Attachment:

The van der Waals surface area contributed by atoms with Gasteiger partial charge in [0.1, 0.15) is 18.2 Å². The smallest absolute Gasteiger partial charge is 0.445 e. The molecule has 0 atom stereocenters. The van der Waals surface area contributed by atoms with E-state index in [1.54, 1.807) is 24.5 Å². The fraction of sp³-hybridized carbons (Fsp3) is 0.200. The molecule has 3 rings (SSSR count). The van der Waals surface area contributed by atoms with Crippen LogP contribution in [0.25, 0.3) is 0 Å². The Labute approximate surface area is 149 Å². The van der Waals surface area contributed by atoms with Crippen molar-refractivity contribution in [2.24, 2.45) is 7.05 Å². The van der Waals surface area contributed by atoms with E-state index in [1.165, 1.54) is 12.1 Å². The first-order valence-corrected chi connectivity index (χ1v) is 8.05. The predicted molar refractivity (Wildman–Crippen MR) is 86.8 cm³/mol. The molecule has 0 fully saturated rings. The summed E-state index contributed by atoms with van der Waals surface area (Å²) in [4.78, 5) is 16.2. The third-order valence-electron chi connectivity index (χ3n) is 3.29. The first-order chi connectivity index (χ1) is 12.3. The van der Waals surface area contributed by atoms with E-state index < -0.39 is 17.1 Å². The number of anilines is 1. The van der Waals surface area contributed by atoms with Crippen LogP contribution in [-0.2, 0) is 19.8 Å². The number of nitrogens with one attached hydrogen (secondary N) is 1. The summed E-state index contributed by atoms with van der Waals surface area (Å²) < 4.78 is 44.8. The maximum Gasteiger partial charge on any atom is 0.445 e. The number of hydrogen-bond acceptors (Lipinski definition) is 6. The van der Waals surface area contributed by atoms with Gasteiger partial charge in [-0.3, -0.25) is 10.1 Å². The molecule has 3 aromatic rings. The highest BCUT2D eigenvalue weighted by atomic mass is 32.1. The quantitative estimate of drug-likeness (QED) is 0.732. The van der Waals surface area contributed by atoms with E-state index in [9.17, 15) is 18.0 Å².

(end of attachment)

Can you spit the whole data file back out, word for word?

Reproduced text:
The van der Waals surface area contributed by atoms with Gasteiger partial charge in [0.1, 0.15) is 18.2 Å². The smallest absolute Gasteiger partial charge is 0.445 e. The molecule has 0 atom stereocenters. The van der Waals surface area contributed by atoms with E-state index in [1.54, 1.807) is 24.5 Å². The fraction of sp³-hybridized carbons (Fsp3) is 0.200. The molecule has 3 rings (SSSR count). The van der Waals surface area contributed by atoms with Crippen LogP contribution in [0.25, 0.3) is 0 Å². The Labute approximate surface area is 149 Å². The van der Waals surface area contributed by atoms with Crippen molar-refractivity contribution in [2.24, 2.45) is 7.05 Å². The van der Waals surface area contributed by atoms with E-state index in [1.165, 1.54) is 12.1 Å². The first-order valence-corrected chi connectivity index (χ1v) is 8.05. The predicted molar refractivity (Wildman–Crippen MR) is 86.8 cm³/mol. The molecule has 0 fully saturated rings. The summed E-state index contributed by atoms with van der Waals surface area (Å²) in [4.78, 5) is 16.2. The third-order valence-electron chi connectivity index (χ3n) is 3.29. The first-order chi connectivity index (χ1) is 12.3. The van der Waals surface area contributed by atoms with E-state index < -0.39 is 17.1 Å². The number of anilines is 1. The van der Waals surface area contributed by atoms with Crippen LogP contribution in [-0.2, 0) is 19.8 Å². The number of nitrogens with one attached hydrogen (secondary N) is 1. The summed E-state index contributed by atoms with van der Waals surface area (Å²) < 4.78 is 44.8. The maximum Gasteiger partial charge on any atom is 0.445 e. The number of hydrogen-bond acceptors (Lipinski definition) is 6. The van der Waals surface area contributed by atoms with Gasteiger partial charge in [-0.3, -0.25) is 10.1 Å². The molecule has 3 aromatic rings. The highest BCUT2D eigenvalue weighted by atomic mass is 32.1. The quantitative estimate of drug-likeness (QED) is 0.732. The van der Waals surface area contributed by atoms with E-state index in [9.17, 15) is 18.0 Å².